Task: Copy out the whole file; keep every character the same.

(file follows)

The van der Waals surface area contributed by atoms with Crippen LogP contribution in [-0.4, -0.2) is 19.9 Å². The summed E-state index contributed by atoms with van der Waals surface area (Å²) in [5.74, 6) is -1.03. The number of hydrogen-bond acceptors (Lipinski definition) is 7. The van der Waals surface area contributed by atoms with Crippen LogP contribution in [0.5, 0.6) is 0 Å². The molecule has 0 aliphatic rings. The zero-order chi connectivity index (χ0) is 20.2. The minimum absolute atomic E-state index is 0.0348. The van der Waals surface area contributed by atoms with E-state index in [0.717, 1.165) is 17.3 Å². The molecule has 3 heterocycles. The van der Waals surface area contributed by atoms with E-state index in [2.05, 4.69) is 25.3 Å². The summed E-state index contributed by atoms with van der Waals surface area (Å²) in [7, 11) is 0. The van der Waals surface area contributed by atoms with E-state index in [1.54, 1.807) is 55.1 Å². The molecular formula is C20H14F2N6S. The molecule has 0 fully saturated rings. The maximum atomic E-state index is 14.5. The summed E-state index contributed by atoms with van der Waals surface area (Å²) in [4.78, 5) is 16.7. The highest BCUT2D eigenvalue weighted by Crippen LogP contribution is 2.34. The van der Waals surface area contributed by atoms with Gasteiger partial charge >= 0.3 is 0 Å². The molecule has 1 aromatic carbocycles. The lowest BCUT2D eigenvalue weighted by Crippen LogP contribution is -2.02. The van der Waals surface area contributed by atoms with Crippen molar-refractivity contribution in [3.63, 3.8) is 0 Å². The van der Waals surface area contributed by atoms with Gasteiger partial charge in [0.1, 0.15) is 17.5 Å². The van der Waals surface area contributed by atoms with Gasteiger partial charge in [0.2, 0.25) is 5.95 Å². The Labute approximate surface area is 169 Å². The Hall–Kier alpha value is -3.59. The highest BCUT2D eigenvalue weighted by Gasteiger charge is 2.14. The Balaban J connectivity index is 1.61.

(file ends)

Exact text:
The van der Waals surface area contributed by atoms with Crippen LogP contribution in [-0.4, -0.2) is 19.9 Å². The summed E-state index contributed by atoms with van der Waals surface area (Å²) in [5.74, 6) is -1.03. The number of hydrogen-bond acceptors (Lipinski definition) is 7. The van der Waals surface area contributed by atoms with Crippen LogP contribution in [0.5, 0.6) is 0 Å². The molecule has 0 aliphatic rings. The zero-order chi connectivity index (χ0) is 20.2. The minimum absolute atomic E-state index is 0.0348. The van der Waals surface area contributed by atoms with E-state index in [0.717, 1.165) is 17.3 Å². The molecule has 3 heterocycles. The van der Waals surface area contributed by atoms with E-state index in [2.05, 4.69) is 25.3 Å². The summed E-state index contributed by atoms with van der Waals surface area (Å²) in [7, 11) is 0. The van der Waals surface area contributed by atoms with E-state index in [1.54, 1.807) is 55.1 Å². The molecular formula is C20H14F2N6S. The molecule has 0 fully saturated rings. The maximum atomic E-state index is 14.5. The summed E-state index contributed by atoms with van der Waals surface area (Å²) in [4.78, 5) is 16.7. The highest BCUT2D eigenvalue weighted by Crippen LogP contribution is 2.34. The van der Waals surface area contributed by atoms with Gasteiger partial charge >= 0.3 is 0 Å². The molecule has 1 aromatic carbocycles. The lowest BCUT2D eigenvalue weighted by Crippen LogP contribution is -2.02. The van der Waals surface area contributed by atoms with Crippen molar-refractivity contribution in [3.63, 3.8) is 0 Å². The van der Waals surface area contributed by atoms with Gasteiger partial charge in [0.1, 0.15) is 17.5 Å². The van der Waals surface area contributed by atoms with Gasteiger partial charge in [0.2, 0.25) is 5.95 Å². The Labute approximate surface area is 169 Å². The Hall–Kier alpha value is -3.59. The highest BCUT2D eigenvalue weighted by Gasteiger charge is 2.14. The Balaban J connectivity index is 1.61.